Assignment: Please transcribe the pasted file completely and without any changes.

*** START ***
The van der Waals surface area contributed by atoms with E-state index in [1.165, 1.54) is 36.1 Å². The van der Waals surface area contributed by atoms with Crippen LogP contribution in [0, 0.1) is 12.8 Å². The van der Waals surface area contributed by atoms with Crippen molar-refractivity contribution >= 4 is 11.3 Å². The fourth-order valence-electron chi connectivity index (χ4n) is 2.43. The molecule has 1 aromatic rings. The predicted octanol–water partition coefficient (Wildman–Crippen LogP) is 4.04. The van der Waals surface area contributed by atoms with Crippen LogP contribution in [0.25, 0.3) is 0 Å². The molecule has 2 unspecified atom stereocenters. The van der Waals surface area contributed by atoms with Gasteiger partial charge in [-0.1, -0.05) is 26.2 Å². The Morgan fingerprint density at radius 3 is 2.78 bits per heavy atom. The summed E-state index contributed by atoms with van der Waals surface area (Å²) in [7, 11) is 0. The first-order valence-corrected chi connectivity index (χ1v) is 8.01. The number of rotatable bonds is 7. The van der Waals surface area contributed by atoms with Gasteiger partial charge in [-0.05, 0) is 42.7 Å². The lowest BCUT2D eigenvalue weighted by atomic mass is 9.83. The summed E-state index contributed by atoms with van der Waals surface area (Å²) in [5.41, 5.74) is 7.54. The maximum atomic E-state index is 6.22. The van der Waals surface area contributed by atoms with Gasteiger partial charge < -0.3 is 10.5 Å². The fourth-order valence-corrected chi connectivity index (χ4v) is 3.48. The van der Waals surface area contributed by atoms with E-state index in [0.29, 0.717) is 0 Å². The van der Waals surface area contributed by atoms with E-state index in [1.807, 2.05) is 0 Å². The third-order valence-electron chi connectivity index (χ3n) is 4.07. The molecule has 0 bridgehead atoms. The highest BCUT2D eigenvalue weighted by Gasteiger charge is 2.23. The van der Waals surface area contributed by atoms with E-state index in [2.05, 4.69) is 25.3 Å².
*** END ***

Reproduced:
The van der Waals surface area contributed by atoms with E-state index in [1.165, 1.54) is 36.1 Å². The van der Waals surface area contributed by atoms with Crippen LogP contribution in [0, 0.1) is 12.8 Å². The van der Waals surface area contributed by atoms with Crippen molar-refractivity contribution >= 4 is 11.3 Å². The fourth-order valence-electron chi connectivity index (χ4n) is 2.43. The molecule has 1 aromatic rings. The predicted octanol–water partition coefficient (Wildman–Crippen LogP) is 4.04. The van der Waals surface area contributed by atoms with Crippen LogP contribution in [0.25, 0.3) is 0 Å². The molecule has 2 unspecified atom stereocenters. The van der Waals surface area contributed by atoms with Gasteiger partial charge in [-0.1, -0.05) is 26.2 Å². The Morgan fingerprint density at radius 3 is 2.78 bits per heavy atom. The summed E-state index contributed by atoms with van der Waals surface area (Å²) in [7, 11) is 0. The first-order valence-corrected chi connectivity index (χ1v) is 8.01. The number of rotatable bonds is 7. The van der Waals surface area contributed by atoms with Gasteiger partial charge in [-0.05, 0) is 42.7 Å². The lowest BCUT2D eigenvalue weighted by atomic mass is 9.83. The summed E-state index contributed by atoms with van der Waals surface area (Å²) in [5.41, 5.74) is 7.54. The maximum atomic E-state index is 6.22. The van der Waals surface area contributed by atoms with Gasteiger partial charge < -0.3 is 10.5 Å². The fourth-order valence-corrected chi connectivity index (χ4v) is 3.48. The van der Waals surface area contributed by atoms with E-state index in [0.29, 0.717) is 0 Å². The van der Waals surface area contributed by atoms with E-state index in [1.807, 2.05) is 0 Å². The third-order valence-electron chi connectivity index (χ3n) is 4.07. The molecule has 0 bridgehead atoms. The highest BCUT2D eigenvalue weighted by Gasteiger charge is 2.23. The van der Waals surface area contributed by atoms with E-state index in [2.05, 4.69) is 25.3 Å².